Best Sport - Many exhibitors wouldn't bother entering a show they were pretty certain not to win. Surely the option of skipping Westminster this year must have crossed the mind of James Moses, handler of Dallas the GSD, when he learned that the judge that denied him a group win last year was presiding over Best in Show this year. But come he did, took a group first, and was there in the ring on Tuesday night with six other outstanding dogs facing off in front of Judge Irene Biven. Dallas didn't win this year either. But he showed his heart out, and the crowd loved every minute of it.

Most Enchanting - There's nothing like the moment when the ring goes dark and the dogs begin to enter the ring for Best In Show. As they come in one by one and a circle of light follows them as they do their lap of honor around the ring, a great cheer goes up from the crowd. This year as I watched, the Ibizan Hound Bunny entered the ring, and as she picked up speed, her slender, delicate legs moved faster and faster until they disappeared under her in a ball of light. She seemed to float around the ring, a silhouette of elegant simplicity, a petroglyph in light. I'm sure I wasn't the only one that was absolutely transfixed. By the end of her lap, I was in love.

Judge de Jour - It is the greatest of honors to be asked to judge Best in Show at Westminster. And it's one of the toughest assignments a judge can get. Not only must they judge the dogs, they must also remember that their time in the ring is also a performance, appearing live on millions of television screens across the country. And they absolutely must finish exactly on time, lest they throw the programming directorss of thousands of television stations into a panic when they discover they either have dead air time to fill or, worse, the show is going to run over time into the next program slot. This year's judge, Mrs Irene Biven, gave a flawless performance. Well known and very highly respected in the dog world, she entered the ring in a floor length gown that was elegant but not distracting, and she proceeded to judge the dogs with professionalism and authority, thoroughly yet efficiently. From teeth to testicles, every dog was carefully examined, and each was gaited several times under her critical eye. There were seven outstanding dogs in the ring, but few will quibble with her selection of her winner.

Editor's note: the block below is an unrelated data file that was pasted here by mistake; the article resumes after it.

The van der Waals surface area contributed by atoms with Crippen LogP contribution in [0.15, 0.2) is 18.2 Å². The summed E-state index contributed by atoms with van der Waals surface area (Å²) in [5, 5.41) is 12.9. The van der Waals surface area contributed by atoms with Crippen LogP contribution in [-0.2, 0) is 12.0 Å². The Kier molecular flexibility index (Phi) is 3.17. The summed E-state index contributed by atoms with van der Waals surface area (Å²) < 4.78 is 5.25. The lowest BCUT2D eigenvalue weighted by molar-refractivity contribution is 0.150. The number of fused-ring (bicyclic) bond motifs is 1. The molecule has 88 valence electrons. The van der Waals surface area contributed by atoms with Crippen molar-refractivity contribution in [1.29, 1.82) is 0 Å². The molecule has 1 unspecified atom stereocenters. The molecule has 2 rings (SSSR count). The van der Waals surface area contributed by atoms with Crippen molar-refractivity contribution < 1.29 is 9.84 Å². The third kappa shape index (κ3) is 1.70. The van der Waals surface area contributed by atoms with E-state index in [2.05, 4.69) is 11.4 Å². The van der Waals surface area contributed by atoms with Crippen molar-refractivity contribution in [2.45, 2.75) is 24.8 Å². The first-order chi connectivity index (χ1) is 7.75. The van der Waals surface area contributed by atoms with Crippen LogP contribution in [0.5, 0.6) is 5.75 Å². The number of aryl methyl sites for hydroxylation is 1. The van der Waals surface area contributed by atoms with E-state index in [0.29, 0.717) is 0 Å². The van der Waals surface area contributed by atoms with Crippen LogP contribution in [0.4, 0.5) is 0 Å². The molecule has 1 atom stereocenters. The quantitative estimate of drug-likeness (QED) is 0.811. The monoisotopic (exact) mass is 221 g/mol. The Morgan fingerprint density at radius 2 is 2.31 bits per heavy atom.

Best Supporting Cast - Most exhibitors go home without prizes. In fact, many arrive at the show hopeful but not expecting any. But it's all these other dogs that make this not just a contest, but a Show. Groomed, primped, and preened, they look like a million dollars when they enter the ring and most give it everything they've got while they are there. Win or lose, they give great pleasure to thousand of spectators. It just wouldn't be a Show without them.

Included with this report are photos of some of the Best of Breed winners in each group. How many can you identigy?

You can see how well you did by visiting the web site of the Westminster Kennel Club (, where complete results from the show are available, as well as information about Westminster 2004.